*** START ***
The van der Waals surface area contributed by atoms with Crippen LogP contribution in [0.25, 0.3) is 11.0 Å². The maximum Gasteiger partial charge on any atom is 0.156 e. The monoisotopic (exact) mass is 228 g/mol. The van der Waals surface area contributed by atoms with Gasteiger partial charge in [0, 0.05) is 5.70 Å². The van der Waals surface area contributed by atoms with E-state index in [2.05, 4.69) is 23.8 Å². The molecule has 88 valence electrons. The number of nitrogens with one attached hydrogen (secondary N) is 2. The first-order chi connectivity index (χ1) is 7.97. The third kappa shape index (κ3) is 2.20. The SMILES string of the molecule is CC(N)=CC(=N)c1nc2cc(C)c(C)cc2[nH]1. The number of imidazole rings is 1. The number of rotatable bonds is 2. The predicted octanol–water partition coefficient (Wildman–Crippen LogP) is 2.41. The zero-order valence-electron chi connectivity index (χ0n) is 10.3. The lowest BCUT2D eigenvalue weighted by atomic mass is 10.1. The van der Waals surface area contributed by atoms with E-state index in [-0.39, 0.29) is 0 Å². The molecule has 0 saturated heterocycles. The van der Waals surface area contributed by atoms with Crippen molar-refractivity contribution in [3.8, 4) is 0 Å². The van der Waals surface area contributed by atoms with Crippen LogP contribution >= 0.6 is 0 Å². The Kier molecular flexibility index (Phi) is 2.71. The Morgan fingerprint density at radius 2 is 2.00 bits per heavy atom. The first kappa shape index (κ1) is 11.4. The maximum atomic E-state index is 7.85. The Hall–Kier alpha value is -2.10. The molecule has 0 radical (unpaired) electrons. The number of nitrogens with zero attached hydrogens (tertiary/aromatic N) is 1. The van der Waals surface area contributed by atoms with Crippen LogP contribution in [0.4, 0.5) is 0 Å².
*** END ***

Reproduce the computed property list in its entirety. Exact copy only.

The van der Waals surface area contributed by atoms with Crippen LogP contribution in [0.25, 0.3) is 11.0 Å². The maximum Gasteiger partial charge on any atom is 0.156 e. The monoisotopic (exact) mass is 228 g/mol. The van der Waals surface area contributed by atoms with Gasteiger partial charge in [0, 0.05) is 5.70 Å². The van der Waals surface area contributed by atoms with E-state index in [2.05, 4.69) is 23.8 Å². The molecule has 88 valence electrons. The number of nitrogens with one attached hydrogen (secondary N) is 2. The first-order chi connectivity index (χ1) is 7.97. The third kappa shape index (κ3) is 2.20. The SMILES string of the molecule is CC(N)=CC(=N)c1nc2cc(C)c(C)cc2[nH]1. The number of imidazole rings is 1. The number of rotatable bonds is 2. The predicted octanol–water partition coefficient (Wildman–Crippen LogP) is 2.41. The zero-order valence-electron chi connectivity index (χ0n) is 10.3. The lowest BCUT2D eigenvalue weighted by atomic mass is 10.1. The van der Waals surface area contributed by atoms with E-state index in [-0.39, 0.29) is 0 Å². The molecule has 0 saturated heterocycles. The van der Waals surface area contributed by atoms with Crippen molar-refractivity contribution in [3.8, 4) is 0 Å². The van der Waals surface area contributed by atoms with Crippen LogP contribution >= 0.6 is 0 Å². The Kier molecular flexibility index (Phi) is 2.71. The Morgan fingerprint density at radius 2 is 2.00 bits per heavy atom. The first kappa shape index (κ1) is 11.4. The maximum atomic E-state index is 7.85. The Hall–Kier alpha value is -2.10. The molecule has 0 radical (unpaired) electrons. The number of nitrogens with zero attached hydrogens (tertiary/aromatic N) is 1. The van der Waals surface area contributed by atoms with Crippen LogP contribution in [0.4, 0.5) is 0 Å².